21 Times Celebrity Voiceover Stunt Casting Paid Off

21 Times Celebrity Voiceover Stunt Casting Paid Off
Screenshot: Spider-Man: Into the Spider-Verse/Sony Pictures
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Last month, Universal delighted few, annoyed many, and baffled all but those with a pragmatic view of movies-as-product when it announced Chris Pratt will be taking over the role of Mario in an upcoming Super Mario Bros. animated movie. The actor was also recently cast as loveably outrageous cat stereotype Garfield for that franchise’s latest animated reboot, and has already voiced characters in both Lego Movies and Pixar’s Onward. Does this mean he is the world’s greatest voice actor? Well, he’s a famous actor, and he has a recognisable voice, but those aren’t really the same thing.

For studios, the appeal of celebrity voice casting is undeniable: star power puts butts in seats, or so conventional wisdom tells us. but it’s also the case that actors accustomed to performing with their entire bodies can’t always master the nuances of purely vocal performance. There’s a reason animation fans line up at conventions to meet people whose faces have never appeared on camera — I’m thinking of names like Tara Strong, Cree Summer, Steve Blum; in some circles, Mark Hamill is even better loved for his VO work than for Star Wars).

Voice acting is a distinct talent that some big names in live-action can sometimes master (either by creating a compelling performance or by making good use of a recognisable voice), and sometimes…not so much. But when it works, it really can deliver in all sorts of ways. Here are 21 times it did.

Kelly Marie Tran — Raya and the Last Dragon (2021)

In the wake of her troubling experience as a Star Wars main character (she was hounded off of social media by trolls who attacked her for The Last Jedi’s apparently egregiously offensive attempts at diversity), Kelly Marie Tran takes the lead here, providing the heart and soul of a luxuriant Disney film that puts a comfortably familiar coming-of-age story into an engaging new context (for a big budget Disney film, anyway). It managed to succeed with audiences and at the box office, despite being released approximately mid-pandemic, and the heart Tran brings to her character played no small part in that.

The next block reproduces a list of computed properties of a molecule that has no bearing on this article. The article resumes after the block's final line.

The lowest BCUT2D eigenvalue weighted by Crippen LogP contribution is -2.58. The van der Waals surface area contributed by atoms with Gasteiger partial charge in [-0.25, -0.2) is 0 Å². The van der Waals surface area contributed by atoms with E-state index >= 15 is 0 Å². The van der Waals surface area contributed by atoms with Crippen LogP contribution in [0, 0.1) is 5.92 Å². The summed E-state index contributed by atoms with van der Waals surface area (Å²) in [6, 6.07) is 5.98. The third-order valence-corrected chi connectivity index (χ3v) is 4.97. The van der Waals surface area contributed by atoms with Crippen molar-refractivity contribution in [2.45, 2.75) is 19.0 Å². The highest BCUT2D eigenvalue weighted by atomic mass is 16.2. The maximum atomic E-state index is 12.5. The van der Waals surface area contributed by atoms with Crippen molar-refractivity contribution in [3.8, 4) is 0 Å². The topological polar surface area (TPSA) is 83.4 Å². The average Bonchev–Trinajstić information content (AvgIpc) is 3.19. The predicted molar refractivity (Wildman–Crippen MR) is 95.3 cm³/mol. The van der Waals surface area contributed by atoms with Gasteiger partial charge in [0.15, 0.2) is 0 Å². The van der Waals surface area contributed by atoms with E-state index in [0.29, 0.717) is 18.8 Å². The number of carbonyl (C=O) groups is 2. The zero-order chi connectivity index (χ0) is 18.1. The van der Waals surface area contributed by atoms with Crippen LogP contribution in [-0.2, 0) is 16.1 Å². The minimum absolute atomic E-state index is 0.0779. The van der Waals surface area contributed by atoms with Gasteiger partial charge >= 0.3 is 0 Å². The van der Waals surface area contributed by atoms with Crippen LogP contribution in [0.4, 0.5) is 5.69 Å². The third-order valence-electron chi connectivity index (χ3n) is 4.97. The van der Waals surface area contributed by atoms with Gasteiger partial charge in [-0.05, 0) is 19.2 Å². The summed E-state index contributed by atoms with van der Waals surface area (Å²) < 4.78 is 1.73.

Where to stream: Disney+

Maya Rudolph — The Mitchells vs. the Machines (2021)

Everyone’s great in this, including co-leads Abbi Jacobson and Danny McBride, but Maya Rudolph has a tougher challenge: she’s playing a mum in a very nearly traditional vein — the person who holds the Mitchell family together amid some increasingly wild shenanigans. It’s easy to go big in something like this, and it’s tempting to go too big (something the actress excels at in her other voiceover work, including on Netflix’s Big Mouth), but Rudolph plays a character who’s a tiny bit more grounded — but still fun, compelling, and entirely herself.

Where to stream: Netflix

John Cho — Mirai (2018)

John Cho plays the nameless stay-at-home father in the English-language dub of this celebrated anime, and though he’s very much a secondary character in terms of screen-time, he plays a critical role in the narrative of the title’s character, who feels ignored and abandoned when his new baby sister arrives. Cho perfectly carries the ambiguity of the father’s affectionate, yet emotionally awkward and clumsy, nature.

Where to stream: Foxtel Go

Jamie Foxx — Soul (2020)

The key to any great voice performance is in finding a particular sweet spot — it needs to be big enough carry all of the character’s emotion, but not so big that it becomes silly. Jamie Foxx hits just the right note as Joe Gardner in Soul, playing a down-to-earth jazz teacher who winds up as a free-floating spirit and, for a time, a cat. His performance is grounded enough to be emotionally believable, but outsized enough to carry the movie’s zanier action.

Where to stream: Disney+

Samuel L. Jackson — Incredibles 2 (2018)